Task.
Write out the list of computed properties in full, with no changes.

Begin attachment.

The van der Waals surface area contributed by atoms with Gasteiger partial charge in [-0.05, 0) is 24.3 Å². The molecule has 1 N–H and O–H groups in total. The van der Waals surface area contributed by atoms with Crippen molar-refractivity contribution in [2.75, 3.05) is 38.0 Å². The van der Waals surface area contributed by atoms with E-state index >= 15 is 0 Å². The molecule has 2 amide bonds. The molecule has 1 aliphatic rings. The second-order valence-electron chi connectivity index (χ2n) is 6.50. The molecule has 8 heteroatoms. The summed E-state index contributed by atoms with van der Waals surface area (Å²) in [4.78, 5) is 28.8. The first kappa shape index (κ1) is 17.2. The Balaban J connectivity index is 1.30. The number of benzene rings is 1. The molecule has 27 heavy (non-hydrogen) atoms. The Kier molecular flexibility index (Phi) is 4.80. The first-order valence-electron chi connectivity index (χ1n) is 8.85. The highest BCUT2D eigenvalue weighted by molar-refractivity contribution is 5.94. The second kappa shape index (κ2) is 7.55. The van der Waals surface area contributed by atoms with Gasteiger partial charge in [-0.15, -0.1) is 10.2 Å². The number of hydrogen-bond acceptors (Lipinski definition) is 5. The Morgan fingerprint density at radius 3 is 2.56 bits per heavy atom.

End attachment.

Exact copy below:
The van der Waals surface area contributed by atoms with Gasteiger partial charge in [-0.05, 0) is 24.3 Å². The molecule has 1 N–H and O–H groups in total. The van der Waals surface area contributed by atoms with Crippen molar-refractivity contribution in [2.75, 3.05) is 38.0 Å². The van der Waals surface area contributed by atoms with E-state index >= 15 is 0 Å². The molecule has 2 amide bonds. The molecule has 1 aliphatic rings. The second-order valence-electron chi connectivity index (χ2n) is 6.50. The molecule has 8 heteroatoms. The summed E-state index contributed by atoms with van der Waals surface area (Å²) in [4.78, 5) is 28.8. The first kappa shape index (κ1) is 17.2. The Balaban J connectivity index is 1.30. The number of benzene rings is 1. The molecule has 27 heavy (non-hydrogen) atoms. The Kier molecular flexibility index (Phi) is 4.80. The first-order valence-electron chi connectivity index (χ1n) is 8.85. The highest BCUT2D eigenvalue weighted by molar-refractivity contribution is 5.94. The second kappa shape index (κ2) is 7.55. The van der Waals surface area contributed by atoms with Gasteiger partial charge in [-0.15, -0.1) is 10.2 Å². The number of hydrogen-bond acceptors (Lipinski definition) is 5. The Morgan fingerprint density at radius 3 is 2.56 bits per heavy atom.